In sum, we hold that public respondent did not gravely abuse its discretion in ruling that petitioner failed to duly prove that the dismissal of private respondent was justified on account of loss of trust and confidence. Hence, private respondent's dismissal was found illegal.

With the finding that private respondent was illegally dismissed, an award of backwages is proper. It must be emphasized, though, that jurisprudence distinguishes between employees illegally dismissed prior to the effectivity of Republic Act No. 6715 on March 21, 1989, and those whose illegal dismissals were effected after such date. Thus, employees illegally dismissed prior to March 21, 1989, are entitled to backwages up to three (3) years without deduction or qualification,[20] while those illegally dismissed after are granted full backwages inclusive of allowances and other benefits or their monetary equivalent from the time their actual compensation was withheld from them up to the time of their actual reinstatement.[21] Considering that private respondent was terminated from the service on February 23, 1983, he is entitled to backwages up to three years only, computed on the basis of his last monthly salary or pay.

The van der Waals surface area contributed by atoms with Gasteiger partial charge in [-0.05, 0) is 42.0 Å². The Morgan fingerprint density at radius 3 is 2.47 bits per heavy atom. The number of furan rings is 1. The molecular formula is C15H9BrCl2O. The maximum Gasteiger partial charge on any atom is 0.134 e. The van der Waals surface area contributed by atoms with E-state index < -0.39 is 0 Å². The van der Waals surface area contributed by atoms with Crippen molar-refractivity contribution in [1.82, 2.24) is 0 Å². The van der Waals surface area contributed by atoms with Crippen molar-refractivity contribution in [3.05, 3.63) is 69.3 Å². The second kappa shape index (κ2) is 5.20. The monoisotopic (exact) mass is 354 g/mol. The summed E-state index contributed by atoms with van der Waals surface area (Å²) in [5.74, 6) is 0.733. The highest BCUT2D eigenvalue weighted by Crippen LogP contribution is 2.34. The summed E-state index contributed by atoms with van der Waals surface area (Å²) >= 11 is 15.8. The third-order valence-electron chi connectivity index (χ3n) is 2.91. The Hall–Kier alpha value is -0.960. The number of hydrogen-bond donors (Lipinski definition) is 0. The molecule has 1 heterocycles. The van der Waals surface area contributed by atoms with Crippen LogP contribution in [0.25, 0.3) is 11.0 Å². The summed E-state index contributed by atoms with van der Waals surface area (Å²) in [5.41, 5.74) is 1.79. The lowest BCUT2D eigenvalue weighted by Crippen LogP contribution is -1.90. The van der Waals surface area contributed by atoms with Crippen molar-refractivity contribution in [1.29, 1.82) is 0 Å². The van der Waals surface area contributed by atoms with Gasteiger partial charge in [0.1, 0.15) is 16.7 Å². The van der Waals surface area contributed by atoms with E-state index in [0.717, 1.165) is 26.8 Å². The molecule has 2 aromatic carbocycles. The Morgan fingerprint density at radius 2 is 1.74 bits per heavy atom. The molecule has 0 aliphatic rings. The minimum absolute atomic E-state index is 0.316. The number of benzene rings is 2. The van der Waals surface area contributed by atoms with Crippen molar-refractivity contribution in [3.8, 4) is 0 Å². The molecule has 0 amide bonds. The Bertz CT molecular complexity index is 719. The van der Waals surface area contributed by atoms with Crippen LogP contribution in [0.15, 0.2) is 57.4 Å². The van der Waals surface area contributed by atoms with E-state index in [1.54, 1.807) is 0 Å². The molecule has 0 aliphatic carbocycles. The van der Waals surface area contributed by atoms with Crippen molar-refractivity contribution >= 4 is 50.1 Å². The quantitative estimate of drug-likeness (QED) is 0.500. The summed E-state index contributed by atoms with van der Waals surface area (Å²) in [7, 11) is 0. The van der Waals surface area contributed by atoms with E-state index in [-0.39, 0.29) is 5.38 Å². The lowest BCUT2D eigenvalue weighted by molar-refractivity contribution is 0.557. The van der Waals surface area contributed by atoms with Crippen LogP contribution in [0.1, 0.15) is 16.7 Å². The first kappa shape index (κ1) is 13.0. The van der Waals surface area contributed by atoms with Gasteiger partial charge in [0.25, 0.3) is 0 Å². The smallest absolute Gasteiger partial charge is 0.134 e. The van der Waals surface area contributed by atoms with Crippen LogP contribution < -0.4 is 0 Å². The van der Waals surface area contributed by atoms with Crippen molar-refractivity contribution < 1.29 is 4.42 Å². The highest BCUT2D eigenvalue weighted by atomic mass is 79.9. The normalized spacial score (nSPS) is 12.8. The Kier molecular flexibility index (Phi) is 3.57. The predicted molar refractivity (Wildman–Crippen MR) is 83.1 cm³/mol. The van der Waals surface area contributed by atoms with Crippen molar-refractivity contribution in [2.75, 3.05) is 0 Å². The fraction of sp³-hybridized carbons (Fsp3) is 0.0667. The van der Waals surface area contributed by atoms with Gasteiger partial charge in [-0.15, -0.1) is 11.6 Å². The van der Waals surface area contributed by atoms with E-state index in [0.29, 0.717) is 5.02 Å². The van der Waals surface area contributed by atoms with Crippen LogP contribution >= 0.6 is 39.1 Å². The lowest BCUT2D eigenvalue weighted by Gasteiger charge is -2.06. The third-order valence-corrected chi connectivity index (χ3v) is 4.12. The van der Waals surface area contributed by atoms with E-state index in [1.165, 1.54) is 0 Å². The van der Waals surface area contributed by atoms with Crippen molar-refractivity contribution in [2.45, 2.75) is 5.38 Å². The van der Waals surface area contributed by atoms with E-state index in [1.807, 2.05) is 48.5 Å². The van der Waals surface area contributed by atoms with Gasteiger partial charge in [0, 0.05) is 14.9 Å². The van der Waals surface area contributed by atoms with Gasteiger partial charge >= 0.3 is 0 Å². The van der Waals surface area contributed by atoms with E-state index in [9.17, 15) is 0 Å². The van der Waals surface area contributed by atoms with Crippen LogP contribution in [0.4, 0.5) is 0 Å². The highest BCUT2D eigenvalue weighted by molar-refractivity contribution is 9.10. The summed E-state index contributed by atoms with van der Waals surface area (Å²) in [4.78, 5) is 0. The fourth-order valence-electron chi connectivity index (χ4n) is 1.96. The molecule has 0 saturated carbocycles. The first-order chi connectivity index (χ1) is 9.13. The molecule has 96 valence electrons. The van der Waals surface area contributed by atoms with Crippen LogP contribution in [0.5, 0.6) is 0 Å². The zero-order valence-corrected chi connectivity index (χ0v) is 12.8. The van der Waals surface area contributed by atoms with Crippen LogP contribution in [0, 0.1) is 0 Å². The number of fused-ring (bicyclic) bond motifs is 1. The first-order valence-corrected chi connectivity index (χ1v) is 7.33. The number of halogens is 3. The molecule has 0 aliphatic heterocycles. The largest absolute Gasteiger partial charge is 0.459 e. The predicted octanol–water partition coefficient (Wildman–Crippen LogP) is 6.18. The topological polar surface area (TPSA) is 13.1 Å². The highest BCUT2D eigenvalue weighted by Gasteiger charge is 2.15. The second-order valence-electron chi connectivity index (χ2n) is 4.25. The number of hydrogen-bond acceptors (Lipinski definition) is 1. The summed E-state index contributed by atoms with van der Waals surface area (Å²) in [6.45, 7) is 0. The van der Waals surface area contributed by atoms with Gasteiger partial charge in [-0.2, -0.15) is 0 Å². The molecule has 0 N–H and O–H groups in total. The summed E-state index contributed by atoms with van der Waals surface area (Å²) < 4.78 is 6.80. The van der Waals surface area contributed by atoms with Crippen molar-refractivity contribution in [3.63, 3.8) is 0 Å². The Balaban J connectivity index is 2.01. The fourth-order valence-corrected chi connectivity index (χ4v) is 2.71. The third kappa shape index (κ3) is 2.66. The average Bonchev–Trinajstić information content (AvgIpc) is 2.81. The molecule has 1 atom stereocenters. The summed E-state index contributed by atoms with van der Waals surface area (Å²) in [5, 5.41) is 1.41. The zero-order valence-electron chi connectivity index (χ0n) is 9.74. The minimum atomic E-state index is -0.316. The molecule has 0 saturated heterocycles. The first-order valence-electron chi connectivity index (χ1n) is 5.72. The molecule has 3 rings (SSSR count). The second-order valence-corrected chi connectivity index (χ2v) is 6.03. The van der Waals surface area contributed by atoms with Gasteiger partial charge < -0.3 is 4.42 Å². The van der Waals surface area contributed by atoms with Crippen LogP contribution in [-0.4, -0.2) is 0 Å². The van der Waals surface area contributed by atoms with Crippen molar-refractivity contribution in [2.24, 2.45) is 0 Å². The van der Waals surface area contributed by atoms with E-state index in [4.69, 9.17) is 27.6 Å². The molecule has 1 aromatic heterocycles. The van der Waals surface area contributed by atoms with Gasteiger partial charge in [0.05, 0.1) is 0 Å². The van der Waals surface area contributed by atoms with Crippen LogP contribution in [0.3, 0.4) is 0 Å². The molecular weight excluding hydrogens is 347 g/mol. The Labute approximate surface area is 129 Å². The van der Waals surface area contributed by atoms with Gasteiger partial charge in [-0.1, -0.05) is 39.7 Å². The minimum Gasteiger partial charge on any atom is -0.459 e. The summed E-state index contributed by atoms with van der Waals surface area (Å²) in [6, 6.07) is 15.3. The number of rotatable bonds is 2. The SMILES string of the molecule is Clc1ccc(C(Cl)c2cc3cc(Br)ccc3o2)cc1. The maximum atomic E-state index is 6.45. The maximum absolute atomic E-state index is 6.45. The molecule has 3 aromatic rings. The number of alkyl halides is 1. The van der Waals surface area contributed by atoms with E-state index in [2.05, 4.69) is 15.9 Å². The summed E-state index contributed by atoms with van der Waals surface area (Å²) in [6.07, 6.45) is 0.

In addition to backwages, illegally dismissed employees are entitled to either reinstatement, if feasible, or separation pay, if reinstatement is no longer viable.[22] In our view, the circumstances obtaining in this case would not warrant the reinstatement of the private respondent. Antagonism and imputations of criminal act caused a severe strain in the relationship between petitioner and private respondent, not to mention the considerable length of time private respondent has been out of petitioner's employ. Thus, a more equitable disposition would be an award of separation pay equivalent to one (1) month's pay for every year of service with petitioner, a fraction of at least six (6) months being considered as one (1) whole year.[23] In the computation of separation pay, the three-year period wherein backwages are awarded must be included.[24]